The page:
This is not a new idea. It is one that has been tried before and failed. The Telegraph pioneered news on the web in the UK and initially charged for it - but it didn't work and they like many other news outlets moved to free content supported by advertising.
Murdoch knows this. So what is he up to?
Well I guess having lost £2 billlion this year he figures he is planning to take a lead by first telling the world that he will make his sites chargeable but stretching it out for 12 months to give him time to persuade the other media companies to jump on the bandwagon.
They all have the same problem. Years and years of falling circulation, dwindling ad revenues and increasingly highly used news websites that don't generate sufficient Ad revenue to support the high costs of quality journalism. They all really have to move to a substantially different business model and the easiest way to acheive this would be to simply generate another income stream to replace the lost revenue from selling newsprint.
So, I guess it may be realistic to expect that in the right circumstances, all the major players would all shift to charging users to read the news. And if they all did shift then there really is no reason why people wouldn't buy their news - as they have done traditionally for many years until the Internet popped up and ruined their party.
But one major barrier in the UK would be the BBC. Even if Murdoch did lead an industry wide move to charging for news, what's to stop everyone from simply getting their free news from the BBC? And whilst this is an option, why would the media companies all move to a charging model? - they know that users would just go en-mass to the Beeb. Until every major outlet charges, the new model doesn't really work.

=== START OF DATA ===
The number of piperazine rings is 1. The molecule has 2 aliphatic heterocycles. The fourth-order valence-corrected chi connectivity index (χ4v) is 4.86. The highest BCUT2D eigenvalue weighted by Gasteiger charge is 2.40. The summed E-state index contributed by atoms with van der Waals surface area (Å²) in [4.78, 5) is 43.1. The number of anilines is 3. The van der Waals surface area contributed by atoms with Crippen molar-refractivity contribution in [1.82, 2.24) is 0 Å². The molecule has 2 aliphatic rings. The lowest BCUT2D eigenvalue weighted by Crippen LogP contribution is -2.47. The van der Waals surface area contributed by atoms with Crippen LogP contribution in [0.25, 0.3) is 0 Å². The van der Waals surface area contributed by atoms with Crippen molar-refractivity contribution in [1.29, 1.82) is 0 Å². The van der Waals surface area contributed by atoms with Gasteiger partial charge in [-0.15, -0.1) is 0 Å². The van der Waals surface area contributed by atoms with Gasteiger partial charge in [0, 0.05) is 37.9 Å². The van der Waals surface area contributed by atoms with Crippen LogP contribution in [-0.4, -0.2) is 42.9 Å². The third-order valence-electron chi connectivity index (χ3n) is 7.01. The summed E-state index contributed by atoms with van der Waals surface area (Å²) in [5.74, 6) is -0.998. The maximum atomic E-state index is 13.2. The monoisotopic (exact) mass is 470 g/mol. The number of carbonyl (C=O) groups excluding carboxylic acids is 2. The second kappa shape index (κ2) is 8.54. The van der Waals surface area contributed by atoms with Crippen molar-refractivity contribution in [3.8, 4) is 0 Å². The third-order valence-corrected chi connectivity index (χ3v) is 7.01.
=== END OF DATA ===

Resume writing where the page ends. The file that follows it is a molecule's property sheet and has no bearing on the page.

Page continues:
So I wonder if Murdoch is looking for a deal with the Govt (or the opposition) that involves the BBC no longer providing web-based news? Such a deal could be worth a lot to him - maybe even worth the wholehearted support of all his media organisations at the next General Election!
There would be no need to stop the BBC broadcasting news (unrealistic and anyway the news bulletins are often just the 'teaser' that draws the consumer to the web for the detail) but simply to stop them from providing a large free on-line news resource - easily sold as some great tax saving initiative to cut some costs by getting the BBC to charge for this stuff.
It's happened before. Who can forget Kelvin MacKenzie letting it slip that a deal had been done with Blair before the 1997 election.
Could this be the key to a deal in 2009/10? and therefore could this be the key to the next GE?
I think it's a worthwhile theory.
Imagine if Murdoch got the agreement of the Labour Govt (or it's new leader in waiting) and also got the agreement of some of the major media companies to support the Govt, in return for which they made the deal happen. There is no reason why, with a new leader and 3 months of wall-to-wall positive media coverage the Labour party shouldn't win another election..